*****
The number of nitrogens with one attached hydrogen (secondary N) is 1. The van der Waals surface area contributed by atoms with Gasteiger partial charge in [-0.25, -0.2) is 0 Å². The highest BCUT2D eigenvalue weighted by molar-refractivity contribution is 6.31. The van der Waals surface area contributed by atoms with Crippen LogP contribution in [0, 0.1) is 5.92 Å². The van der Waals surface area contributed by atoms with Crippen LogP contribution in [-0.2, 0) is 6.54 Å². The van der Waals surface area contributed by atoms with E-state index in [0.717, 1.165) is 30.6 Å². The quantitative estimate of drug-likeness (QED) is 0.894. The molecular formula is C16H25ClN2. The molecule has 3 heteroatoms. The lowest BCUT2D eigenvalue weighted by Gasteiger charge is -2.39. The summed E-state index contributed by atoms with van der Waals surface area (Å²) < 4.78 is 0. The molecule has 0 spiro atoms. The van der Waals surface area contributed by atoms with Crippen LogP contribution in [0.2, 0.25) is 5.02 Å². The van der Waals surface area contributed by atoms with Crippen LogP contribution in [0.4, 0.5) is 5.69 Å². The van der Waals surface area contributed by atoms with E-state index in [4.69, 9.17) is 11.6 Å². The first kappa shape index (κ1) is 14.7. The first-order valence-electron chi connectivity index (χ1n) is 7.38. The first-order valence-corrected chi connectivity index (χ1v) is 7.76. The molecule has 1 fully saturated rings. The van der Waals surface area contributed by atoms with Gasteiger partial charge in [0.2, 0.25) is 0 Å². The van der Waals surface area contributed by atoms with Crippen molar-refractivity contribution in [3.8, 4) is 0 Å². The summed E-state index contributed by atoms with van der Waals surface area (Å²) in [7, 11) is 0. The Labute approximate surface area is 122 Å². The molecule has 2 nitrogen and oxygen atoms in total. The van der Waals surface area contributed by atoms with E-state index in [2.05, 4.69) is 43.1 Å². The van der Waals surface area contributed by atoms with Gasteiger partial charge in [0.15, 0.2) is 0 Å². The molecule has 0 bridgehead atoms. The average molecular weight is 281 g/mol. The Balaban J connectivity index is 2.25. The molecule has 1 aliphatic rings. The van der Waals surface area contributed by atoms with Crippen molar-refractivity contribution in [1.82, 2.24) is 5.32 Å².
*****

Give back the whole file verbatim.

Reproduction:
The number of nitrogens with one attached hydrogen (secondary N) is 1. The van der Waals surface area contributed by atoms with Gasteiger partial charge in [-0.25, -0.2) is 0 Å². The highest BCUT2D eigenvalue weighted by molar-refractivity contribution is 6.31. The van der Waals surface area contributed by atoms with Crippen LogP contribution in [0, 0.1) is 5.92 Å². The van der Waals surface area contributed by atoms with Crippen LogP contribution in [-0.2, 0) is 6.54 Å². The van der Waals surface area contributed by atoms with E-state index in [0.717, 1.165) is 30.6 Å². The quantitative estimate of drug-likeness (QED) is 0.894. The molecular formula is C16H25ClN2. The molecule has 3 heteroatoms. The lowest BCUT2D eigenvalue weighted by Gasteiger charge is -2.39. The summed E-state index contributed by atoms with van der Waals surface area (Å²) < 4.78 is 0. The molecule has 0 spiro atoms. The van der Waals surface area contributed by atoms with Crippen LogP contribution in [0.2, 0.25) is 5.02 Å². The van der Waals surface area contributed by atoms with Crippen LogP contribution in [0.4, 0.5) is 5.69 Å². The van der Waals surface area contributed by atoms with E-state index in [4.69, 9.17) is 11.6 Å². The first kappa shape index (κ1) is 14.7. The first-order valence-electron chi connectivity index (χ1n) is 7.38. The first-order valence-corrected chi connectivity index (χ1v) is 7.76. The molecule has 1 fully saturated rings. The van der Waals surface area contributed by atoms with Gasteiger partial charge in [0.2, 0.25) is 0 Å². The van der Waals surface area contributed by atoms with Crippen molar-refractivity contribution in [3.8, 4) is 0 Å². The summed E-state index contributed by atoms with van der Waals surface area (Å²) in [7, 11) is 0. The Labute approximate surface area is 122 Å². The molecule has 2 nitrogen and oxygen atoms in total. The van der Waals surface area contributed by atoms with E-state index in [2.05, 4.69) is 43.1 Å². The van der Waals surface area contributed by atoms with Gasteiger partial charge in [0.15, 0.2) is 0 Å². The molecule has 0 bridgehead atoms. The average molecular weight is 281 g/mol. The Balaban J connectivity index is 2.25. The molecule has 1 aliphatic rings. The van der Waals surface area contributed by atoms with Crippen molar-refractivity contribution in [1.82, 2.24) is 5.32 Å².